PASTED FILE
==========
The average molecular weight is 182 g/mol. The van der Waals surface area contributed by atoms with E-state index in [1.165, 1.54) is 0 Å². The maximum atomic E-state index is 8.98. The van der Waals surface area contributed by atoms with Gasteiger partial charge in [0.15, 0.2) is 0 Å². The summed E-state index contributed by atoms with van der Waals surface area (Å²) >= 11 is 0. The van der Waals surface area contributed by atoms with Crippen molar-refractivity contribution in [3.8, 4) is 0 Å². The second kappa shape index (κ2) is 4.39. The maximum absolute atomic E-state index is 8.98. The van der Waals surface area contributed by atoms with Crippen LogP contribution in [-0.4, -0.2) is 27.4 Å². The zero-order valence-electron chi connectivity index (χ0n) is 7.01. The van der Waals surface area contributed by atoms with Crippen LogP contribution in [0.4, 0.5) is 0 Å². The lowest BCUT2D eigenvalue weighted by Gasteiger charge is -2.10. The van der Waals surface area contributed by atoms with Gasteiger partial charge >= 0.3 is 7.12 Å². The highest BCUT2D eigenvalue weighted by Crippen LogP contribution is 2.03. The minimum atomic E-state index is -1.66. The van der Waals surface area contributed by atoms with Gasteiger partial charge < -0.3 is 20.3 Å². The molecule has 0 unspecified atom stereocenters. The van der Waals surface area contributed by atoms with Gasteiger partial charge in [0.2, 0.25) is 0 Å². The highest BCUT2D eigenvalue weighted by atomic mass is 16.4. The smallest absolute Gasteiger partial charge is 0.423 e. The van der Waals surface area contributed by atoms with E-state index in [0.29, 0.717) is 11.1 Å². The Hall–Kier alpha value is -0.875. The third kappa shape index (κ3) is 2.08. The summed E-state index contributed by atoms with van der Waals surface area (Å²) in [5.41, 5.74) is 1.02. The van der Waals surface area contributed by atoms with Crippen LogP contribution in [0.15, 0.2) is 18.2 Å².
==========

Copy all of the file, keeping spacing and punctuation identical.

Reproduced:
The average molecular weight is 182 g/mol. The van der Waals surface area contributed by atoms with E-state index in [1.165, 1.54) is 0 Å². The maximum atomic E-state index is 8.98. The van der Waals surface area contributed by atoms with Gasteiger partial charge in [0.15, 0.2) is 0 Å². The summed E-state index contributed by atoms with van der Waals surface area (Å²) >= 11 is 0. The van der Waals surface area contributed by atoms with Crippen molar-refractivity contribution in [3.8, 4) is 0 Å². The second kappa shape index (κ2) is 4.39. The maximum absolute atomic E-state index is 8.98. The van der Waals surface area contributed by atoms with Crippen LogP contribution in [-0.4, -0.2) is 27.4 Å². The zero-order valence-electron chi connectivity index (χ0n) is 7.01. The van der Waals surface area contributed by atoms with Crippen LogP contribution in [0.4, 0.5) is 0 Å². The lowest BCUT2D eigenvalue weighted by Gasteiger charge is -2.10. The van der Waals surface area contributed by atoms with Gasteiger partial charge >= 0.3 is 7.12 Å². The highest BCUT2D eigenvalue weighted by Crippen LogP contribution is 2.03. The minimum atomic E-state index is -1.66. The van der Waals surface area contributed by atoms with Gasteiger partial charge < -0.3 is 20.3 Å². The molecule has 0 unspecified atom stereocenters. The van der Waals surface area contributed by atoms with Gasteiger partial charge in [0.2, 0.25) is 0 Å². The highest BCUT2D eigenvalue weighted by atomic mass is 16.4. The smallest absolute Gasteiger partial charge is 0.423 e. The van der Waals surface area contributed by atoms with E-state index in [0.29, 0.717) is 11.1 Å². The Hall–Kier alpha value is -0.875. The third kappa shape index (κ3) is 2.08. The summed E-state index contributed by atoms with van der Waals surface area (Å²) in [5.41, 5.74) is 1.02. The van der Waals surface area contributed by atoms with Crippen LogP contribution in [0.15, 0.2) is 18.2 Å².